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This question already has an answer here:

I know there's the a syntax you can use, like:

grep -oP '.word1.*?word2'

but this doesn't work on multiple lines. So here's an example input:

user1:x:1001:1001::/home/user1home:/bin/bash
user2:x:1002:1002::/home/user2home:/bin/bash
user3:x:1003:1003::/home/user3home:/bin/bash
user4:x:1004:1004::/home/user4home:/bin/bash

The command I tried to use was:

grep -oP '.1002:1002.*?user4home'

My desired output would be something like this:

1002:1002::/home/user2home:/bin/bash
user3:x:1003:1003::/home/user3home:/bin/bash
user4:x:1004:1004::/home/user4home

marked as duplicate by αғsнιη, Michael Homer, Prvt_Yadav, Mr Shunz, roaima May 2 at 20:21

This question has been asked before and already has an answer. If those answers do not fully address your question, please ask a new question.

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With a file z2 containing:

user1:x:1001:1001::/home/user1home:/bin/bash
user2:x:1002:1002::/home/user2home:/bin/bash
user3:x:1003:1003::/home/user3home:/bin/bash
user4:x:1004:1004::/home/user4home:/bin/bash first
user1:x:1001:1001::/home/user1home:/bin/bash
user2:x:1002:1002::/home/user2home:/bin/bash
user3:x:1003:1003::/home/user3home:/bin/bash
user4:x:1004:1004::/home/user4home:/bin/bash second

The utility cgrep will produce:

$ cgrep -e '1002:1002' +w '/home/user4home' z2
========================================
user2:x:1002:1002::/home/user2home:/bin/bash
user3:x:1003:1003::/home/user3home:/bin/bash
user4:x:1004:1004::/home/user4home:/bin/bash first
========================================
user2:x:1002:1002::/home/user2home:/bin/bash
user3:x:1003:1003::/home/user3home:/bin/bash
user4:x:1004:1004::/home/user4home:/bin/bash second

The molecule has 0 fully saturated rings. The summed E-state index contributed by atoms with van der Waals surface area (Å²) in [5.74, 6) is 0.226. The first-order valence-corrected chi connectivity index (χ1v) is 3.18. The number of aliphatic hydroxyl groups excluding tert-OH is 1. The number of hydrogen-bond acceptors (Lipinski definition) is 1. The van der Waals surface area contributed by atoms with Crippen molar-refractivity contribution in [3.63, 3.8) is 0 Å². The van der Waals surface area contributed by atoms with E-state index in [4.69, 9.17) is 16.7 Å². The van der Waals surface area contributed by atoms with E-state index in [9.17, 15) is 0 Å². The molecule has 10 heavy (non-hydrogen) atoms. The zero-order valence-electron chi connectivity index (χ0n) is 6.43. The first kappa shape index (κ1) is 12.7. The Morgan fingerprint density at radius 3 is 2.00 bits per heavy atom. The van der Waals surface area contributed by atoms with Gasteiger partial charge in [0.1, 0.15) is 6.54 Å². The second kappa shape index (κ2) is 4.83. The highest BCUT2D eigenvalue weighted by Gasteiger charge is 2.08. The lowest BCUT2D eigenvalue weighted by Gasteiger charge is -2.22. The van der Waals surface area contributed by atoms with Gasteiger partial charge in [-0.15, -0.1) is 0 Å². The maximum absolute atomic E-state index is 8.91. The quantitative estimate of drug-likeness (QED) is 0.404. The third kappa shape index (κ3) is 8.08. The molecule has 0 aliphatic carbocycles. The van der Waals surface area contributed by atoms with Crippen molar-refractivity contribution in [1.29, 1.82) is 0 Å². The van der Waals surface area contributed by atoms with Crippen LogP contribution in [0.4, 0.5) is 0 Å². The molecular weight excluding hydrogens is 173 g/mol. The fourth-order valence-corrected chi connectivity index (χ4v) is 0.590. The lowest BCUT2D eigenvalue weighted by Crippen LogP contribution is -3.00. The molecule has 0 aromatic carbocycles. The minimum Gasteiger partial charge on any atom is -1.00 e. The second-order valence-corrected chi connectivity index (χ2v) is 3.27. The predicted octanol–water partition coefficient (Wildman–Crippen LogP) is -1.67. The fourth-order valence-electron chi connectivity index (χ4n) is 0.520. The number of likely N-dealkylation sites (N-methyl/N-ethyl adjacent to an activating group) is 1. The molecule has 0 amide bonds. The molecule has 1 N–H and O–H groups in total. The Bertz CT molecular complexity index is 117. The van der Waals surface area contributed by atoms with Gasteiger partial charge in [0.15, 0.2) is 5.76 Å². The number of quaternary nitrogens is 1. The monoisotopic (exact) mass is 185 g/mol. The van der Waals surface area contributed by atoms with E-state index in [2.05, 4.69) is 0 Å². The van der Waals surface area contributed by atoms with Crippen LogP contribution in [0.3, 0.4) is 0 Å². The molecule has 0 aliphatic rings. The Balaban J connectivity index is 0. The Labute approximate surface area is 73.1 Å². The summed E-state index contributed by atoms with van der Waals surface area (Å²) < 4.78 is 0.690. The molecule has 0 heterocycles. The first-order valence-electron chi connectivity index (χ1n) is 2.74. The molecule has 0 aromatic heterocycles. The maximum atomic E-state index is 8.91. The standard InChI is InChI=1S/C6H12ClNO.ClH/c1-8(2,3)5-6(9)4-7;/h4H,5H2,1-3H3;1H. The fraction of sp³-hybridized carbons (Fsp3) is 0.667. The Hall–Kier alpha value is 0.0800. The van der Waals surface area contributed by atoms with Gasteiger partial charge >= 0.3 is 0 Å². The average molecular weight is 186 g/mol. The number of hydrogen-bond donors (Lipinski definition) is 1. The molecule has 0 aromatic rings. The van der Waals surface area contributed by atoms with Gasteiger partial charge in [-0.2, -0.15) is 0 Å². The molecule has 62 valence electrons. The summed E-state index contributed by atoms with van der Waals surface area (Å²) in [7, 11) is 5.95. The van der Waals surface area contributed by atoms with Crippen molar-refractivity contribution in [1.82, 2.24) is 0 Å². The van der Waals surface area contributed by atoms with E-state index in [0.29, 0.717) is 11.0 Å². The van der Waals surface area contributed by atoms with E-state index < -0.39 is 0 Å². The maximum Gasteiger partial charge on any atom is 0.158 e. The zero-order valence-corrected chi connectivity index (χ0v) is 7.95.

More information on cgrep (context, windowing grep):

cgrep   shows context of matching patterns found in files (man)
Path    : ~/executable/cgrep
Version : 8.15
Type    : ELF 64-bit LSB executable, x86-64, version 1 (SYS ...)
Home    : http://sourceforge.net/projects/cgrep/ (doc)

Best wishes ... cheers, drl

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You can use:

grep -Pzo "1002:1002.*(\n|.)*/home/user4home" file

It will match word starting with 1002:1002, till /home/user4home.

  • Thanks, that's awesome, can you please explain what each part does? :D – Farcas Paul Apr 30 at 15:59
  • @Farcas, read the man page to learn what -z does. – glenn jackman Apr 30 at 16:13
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You can use pcregrep:

$ pcregrep -Mo "(?s)1002:1002.*/home/user4home" file
1002:1002::/home/user2home:/bin/bash
user3:x:1003:1003::/home/user3home:/bin/bash
user4:x:1004:1004::/home/user4home

The (?s) modifier (which may also be used in grep -P) makes . include \n so that there is no need to match newlines explicitly.

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Or you convert the file to one line and convert it back.

$ cat file | tr \\n \\0 | grep -oa '1002:1002.*user4home' | tr \\0 \\n
1002:1002::/home/user2home:/bin/bash
user3:x:1003:1003::/home/user3home:/bin/bash
user4:x:1004:1004::/home/user4home

You need to add -a to grep to treat binary files as text.

  • nice! But note the UUOC. < file tr \\n \\0 ... works well. – William Pursell Apr 30 at 17:24

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